LG today announced the global launch of the G Flex 2, its second-generation curved handset. LG said major carriers in the U.S., Hong Kong, Singapore, France, Germany, and the U.K are rolling the device out first. Sprint has already said when it will sell the phone, though AT&T, T-Mobile, and Verizon have remained mum on their G Flex 2 plans. LG said a second wave of operators in North and South America, Europe, and Asia will begin selling the G Flex 2 later in March. LG first revealed the G Flex 2 at the Consumer Electronics Show in January. The G Flex 2 is a curved smartphone that is flexible and has a self-healing rear cover. The phone features a Snapdragon 810 processor, 13-megapixel camera, 5.5-inch screen, and 3,000mAh battery.
Ting, an MVNO that until today only resold access to Sprint's network, has added service from an unnamed GSM network. Anyone may sign up for the service, which Ting is offering as a beta. It requires users to purchase a Ting SIM card to be used with an unlocked, compatible GSM handset. Ting said international roaming and international long distance is unavailable for the moment. Ting's beta service for GSM devices does not require an invitation, it is open to all. Ting offers a la carte service and only charges for what people use. Prices start at $15 per month for 100 minutes, 100 messages, and 100MB of data. Ting did not say which GSM network it is riding on, but the coverage map suggests it is using T-Mobile.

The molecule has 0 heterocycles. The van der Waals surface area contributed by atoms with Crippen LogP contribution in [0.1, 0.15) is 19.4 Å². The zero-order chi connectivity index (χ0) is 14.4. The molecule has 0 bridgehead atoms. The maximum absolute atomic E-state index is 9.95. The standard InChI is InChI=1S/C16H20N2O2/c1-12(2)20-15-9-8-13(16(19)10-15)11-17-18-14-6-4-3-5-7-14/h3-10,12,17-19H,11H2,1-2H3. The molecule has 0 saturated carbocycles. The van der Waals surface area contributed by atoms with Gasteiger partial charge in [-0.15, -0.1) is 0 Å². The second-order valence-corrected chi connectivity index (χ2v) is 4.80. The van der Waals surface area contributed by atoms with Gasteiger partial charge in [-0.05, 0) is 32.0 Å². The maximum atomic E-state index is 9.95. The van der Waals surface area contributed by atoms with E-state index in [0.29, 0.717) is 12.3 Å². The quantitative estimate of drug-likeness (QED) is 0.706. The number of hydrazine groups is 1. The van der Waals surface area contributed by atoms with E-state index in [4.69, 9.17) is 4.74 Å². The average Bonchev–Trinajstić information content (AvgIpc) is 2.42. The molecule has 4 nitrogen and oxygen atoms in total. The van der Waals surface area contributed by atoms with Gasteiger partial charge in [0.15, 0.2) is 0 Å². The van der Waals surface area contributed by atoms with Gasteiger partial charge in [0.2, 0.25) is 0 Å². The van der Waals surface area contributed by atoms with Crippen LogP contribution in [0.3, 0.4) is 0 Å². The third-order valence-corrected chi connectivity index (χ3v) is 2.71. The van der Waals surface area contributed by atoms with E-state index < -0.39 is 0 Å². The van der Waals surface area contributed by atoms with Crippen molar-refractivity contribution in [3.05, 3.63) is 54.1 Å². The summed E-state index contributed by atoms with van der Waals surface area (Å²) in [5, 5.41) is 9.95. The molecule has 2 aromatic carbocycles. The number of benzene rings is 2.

Sprint today announced a new option within its range of Family Share Pack plans. Customers can get up to 10 lines with unlimited talk, text, and 12GB of high-speed data to share for $90 per month. Sprint has dropped per-line smartphone access charges from $25 per month to $15 per month, but will waive access charges completely (for a period of one year) for customers who port their number from another carrier. Tablets cost $10 per line and mobile broadband devices cost $20 per line. Sprint is also still offering to pay the ETFs for customers who break their contract to switch to Sprint (up to $350 per line, four lines max). All devices must be purchased through Sprint Easy Pay or the Sprint iPhone for Life Plan.